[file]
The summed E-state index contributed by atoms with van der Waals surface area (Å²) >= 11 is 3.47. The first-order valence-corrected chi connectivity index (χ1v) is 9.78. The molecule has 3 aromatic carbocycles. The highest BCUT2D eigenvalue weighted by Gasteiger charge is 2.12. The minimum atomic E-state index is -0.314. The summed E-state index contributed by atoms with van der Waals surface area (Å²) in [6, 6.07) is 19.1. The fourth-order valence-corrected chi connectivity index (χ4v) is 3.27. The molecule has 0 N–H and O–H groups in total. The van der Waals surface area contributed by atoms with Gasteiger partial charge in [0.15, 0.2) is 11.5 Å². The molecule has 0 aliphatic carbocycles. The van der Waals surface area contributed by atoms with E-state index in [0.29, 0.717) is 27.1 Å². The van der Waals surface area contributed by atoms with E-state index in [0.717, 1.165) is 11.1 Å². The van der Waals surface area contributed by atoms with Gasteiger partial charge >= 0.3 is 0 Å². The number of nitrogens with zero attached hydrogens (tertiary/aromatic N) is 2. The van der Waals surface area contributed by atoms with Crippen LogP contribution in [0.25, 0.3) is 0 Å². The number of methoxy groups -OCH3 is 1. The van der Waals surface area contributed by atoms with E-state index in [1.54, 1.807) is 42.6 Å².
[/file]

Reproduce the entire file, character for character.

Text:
The summed E-state index contributed by atoms with van der Waals surface area (Å²) >= 11 is 3.47. The first-order valence-corrected chi connectivity index (χ1v) is 9.78. The molecule has 3 aromatic carbocycles. The highest BCUT2D eigenvalue weighted by Gasteiger charge is 2.12. The minimum atomic E-state index is -0.314. The summed E-state index contributed by atoms with van der Waals surface area (Å²) in [6, 6.07) is 19.1. The fourth-order valence-corrected chi connectivity index (χ4v) is 3.27. The molecule has 0 N–H and O–H groups in total. The van der Waals surface area contributed by atoms with Gasteiger partial charge in [0.15, 0.2) is 11.5 Å². The molecule has 0 aliphatic carbocycles. The van der Waals surface area contributed by atoms with E-state index in [0.29, 0.717) is 27.1 Å². The van der Waals surface area contributed by atoms with E-state index in [0.717, 1.165) is 11.1 Å². The van der Waals surface area contributed by atoms with Gasteiger partial charge >= 0.3 is 0 Å². The number of nitrogens with zero attached hydrogens (tertiary/aromatic N) is 2. The van der Waals surface area contributed by atoms with Crippen LogP contribution in [0.25, 0.3) is 0 Å². The number of methoxy groups -OCH3 is 1. The van der Waals surface area contributed by atoms with E-state index in [1.54, 1.807) is 42.6 Å².